Cabin steps question

We just bought a summer cabin in Utah. They had made some steps out of wood. These steps were set into the hillside, and were rough hewn. They have shifted, rotted, split, and are a mess.
I want to redo these, and some others in areas leading to patios and cook areas, etc.
The cabin is located at approximately 7,000 feet of elevation. It freezes there, and gets cold in the wintertime, but not reeeeeeeeeeally frozen for a long time.
If I were to use hewn wood for steps, which wood would be the best? Would railroad ties last a long time? Would it be best not to have them in contact with the ground, but spaced so there is an airspace under them?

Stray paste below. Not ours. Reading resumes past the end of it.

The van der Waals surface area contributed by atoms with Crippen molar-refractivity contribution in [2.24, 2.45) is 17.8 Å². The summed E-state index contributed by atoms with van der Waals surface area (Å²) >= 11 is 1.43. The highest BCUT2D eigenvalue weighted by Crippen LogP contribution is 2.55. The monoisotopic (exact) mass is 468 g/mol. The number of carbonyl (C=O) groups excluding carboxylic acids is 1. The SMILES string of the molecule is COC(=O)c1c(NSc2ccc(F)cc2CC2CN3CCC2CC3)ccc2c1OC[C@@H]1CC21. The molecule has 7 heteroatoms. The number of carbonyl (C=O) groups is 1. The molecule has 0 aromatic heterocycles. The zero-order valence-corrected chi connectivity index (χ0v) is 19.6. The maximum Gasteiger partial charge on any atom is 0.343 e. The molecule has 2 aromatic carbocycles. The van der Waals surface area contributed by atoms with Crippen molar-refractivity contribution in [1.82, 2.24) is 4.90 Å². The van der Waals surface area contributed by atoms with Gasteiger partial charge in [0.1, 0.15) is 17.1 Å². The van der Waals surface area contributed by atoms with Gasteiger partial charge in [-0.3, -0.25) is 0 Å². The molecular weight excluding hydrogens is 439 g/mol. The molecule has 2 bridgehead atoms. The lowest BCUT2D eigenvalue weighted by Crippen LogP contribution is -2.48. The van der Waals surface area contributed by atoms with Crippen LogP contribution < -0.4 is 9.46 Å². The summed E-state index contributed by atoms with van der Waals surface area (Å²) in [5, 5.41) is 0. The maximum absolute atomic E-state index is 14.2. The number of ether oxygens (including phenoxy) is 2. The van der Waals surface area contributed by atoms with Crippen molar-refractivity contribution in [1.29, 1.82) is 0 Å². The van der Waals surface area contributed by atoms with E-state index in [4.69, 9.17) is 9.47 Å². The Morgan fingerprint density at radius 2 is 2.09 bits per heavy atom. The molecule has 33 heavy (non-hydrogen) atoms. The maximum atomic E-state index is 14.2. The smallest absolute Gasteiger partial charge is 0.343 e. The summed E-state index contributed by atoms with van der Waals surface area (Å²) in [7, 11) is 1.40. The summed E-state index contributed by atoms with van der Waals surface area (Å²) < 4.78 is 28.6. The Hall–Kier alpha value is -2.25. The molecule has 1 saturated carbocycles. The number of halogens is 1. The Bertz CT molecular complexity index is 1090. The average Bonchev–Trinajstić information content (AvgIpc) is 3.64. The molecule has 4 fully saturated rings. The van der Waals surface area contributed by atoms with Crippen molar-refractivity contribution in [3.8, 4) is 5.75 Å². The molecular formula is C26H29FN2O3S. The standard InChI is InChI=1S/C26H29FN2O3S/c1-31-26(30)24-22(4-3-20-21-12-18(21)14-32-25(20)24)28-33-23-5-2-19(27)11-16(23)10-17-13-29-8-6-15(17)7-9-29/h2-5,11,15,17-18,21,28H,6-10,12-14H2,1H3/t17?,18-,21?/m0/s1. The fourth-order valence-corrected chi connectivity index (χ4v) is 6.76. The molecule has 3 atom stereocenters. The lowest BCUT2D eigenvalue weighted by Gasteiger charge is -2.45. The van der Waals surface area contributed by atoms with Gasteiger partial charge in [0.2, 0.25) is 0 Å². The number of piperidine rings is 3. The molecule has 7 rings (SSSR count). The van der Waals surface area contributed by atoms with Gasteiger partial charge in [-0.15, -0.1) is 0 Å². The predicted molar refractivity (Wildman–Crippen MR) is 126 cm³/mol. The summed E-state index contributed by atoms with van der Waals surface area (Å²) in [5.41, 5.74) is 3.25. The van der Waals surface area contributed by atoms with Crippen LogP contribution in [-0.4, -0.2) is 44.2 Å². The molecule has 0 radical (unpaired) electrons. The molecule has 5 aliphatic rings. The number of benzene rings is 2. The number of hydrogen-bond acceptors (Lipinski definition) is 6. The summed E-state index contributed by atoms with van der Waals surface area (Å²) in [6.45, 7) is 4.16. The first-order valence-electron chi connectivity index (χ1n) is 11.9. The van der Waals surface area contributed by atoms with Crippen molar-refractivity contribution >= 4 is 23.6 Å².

For concrete steps, would that just be too much freeze/thaw cycles for them to last? A lot of concrete I see in the area has the corners cracked off.
Should I consider making them out of steel? (I am a welder.) I could use channel iron stringers, and then expanded metal steps, or poured concrete treads.
I want to do it once, and do it right.
When it is snowing or freezing, would the steel expanded metal be best for traction and letting the ice through?
Thanks. I live in Las Vegas, and this is my first foray into cold country.
Steve
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